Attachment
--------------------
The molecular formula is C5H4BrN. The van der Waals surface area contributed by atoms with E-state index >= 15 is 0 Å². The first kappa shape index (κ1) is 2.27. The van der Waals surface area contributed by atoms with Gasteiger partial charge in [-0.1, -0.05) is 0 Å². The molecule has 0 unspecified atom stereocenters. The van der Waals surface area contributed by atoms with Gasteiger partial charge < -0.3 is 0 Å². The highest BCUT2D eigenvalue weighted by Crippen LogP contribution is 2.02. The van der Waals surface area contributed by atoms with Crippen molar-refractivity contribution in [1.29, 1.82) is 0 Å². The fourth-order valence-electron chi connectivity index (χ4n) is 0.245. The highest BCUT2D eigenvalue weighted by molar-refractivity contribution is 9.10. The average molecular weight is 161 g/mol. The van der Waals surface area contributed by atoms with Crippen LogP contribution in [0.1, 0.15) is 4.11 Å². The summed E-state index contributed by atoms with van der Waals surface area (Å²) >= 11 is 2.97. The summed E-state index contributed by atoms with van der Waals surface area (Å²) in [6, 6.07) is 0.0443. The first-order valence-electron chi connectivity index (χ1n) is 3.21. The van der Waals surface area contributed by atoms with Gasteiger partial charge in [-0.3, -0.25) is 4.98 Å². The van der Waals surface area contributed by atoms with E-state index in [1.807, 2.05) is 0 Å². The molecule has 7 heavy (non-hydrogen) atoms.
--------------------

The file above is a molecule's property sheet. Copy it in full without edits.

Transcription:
The molecular formula is C5H4BrN. The van der Waals surface area contributed by atoms with E-state index >= 15 is 0 Å². The first kappa shape index (κ1) is 2.27. The van der Waals surface area contributed by atoms with Gasteiger partial charge in [-0.1, -0.05) is 0 Å². The molecule has 0 unspecified atom stereocenters. The van der Waals surface area contributed by atoms with Gasteiger partial charge < -0.3 is 0 Å². The highest BCUT2D eigenvalue weighted by Crippen LogP contribution is 2.02. The van der Waals surface area contributed by atoms with Crippen molar-refractivity contribution in [1.29, 1.82) is 0 Å². The fourth-order valence-electron chi connectivity index (χ4n) is 0.245. The highest BCUT2D eigenvalue weighted by molar-refractivity contribution is 9.10. The average molecular weight is 161 g/mol. The van der Waals surface area contributed by atoms with Crippen LogP contribution in [0.1, 0.15) is 4.11 Å². The summed E-state index contributed by atoms with van der Waals surface area (Å²) >= 11 is 2.97. The summed E-state index contributed by atoms with van der Waals surface area (Å²) in [6, 6.07) is 0.0443. The first-order valence-electron chi connectivity index (χ1n) is 3.21. The van der Waals surface area contributed by atoms with Gasteiger partial charge in [-0.3, -0.25) is 4.98 Å². The van der Waals surface area contributed by atoms with E-state index in [1.807, 2.05) is 0 Å². The molecule has 7 heavy (non-hydrogen) atoms.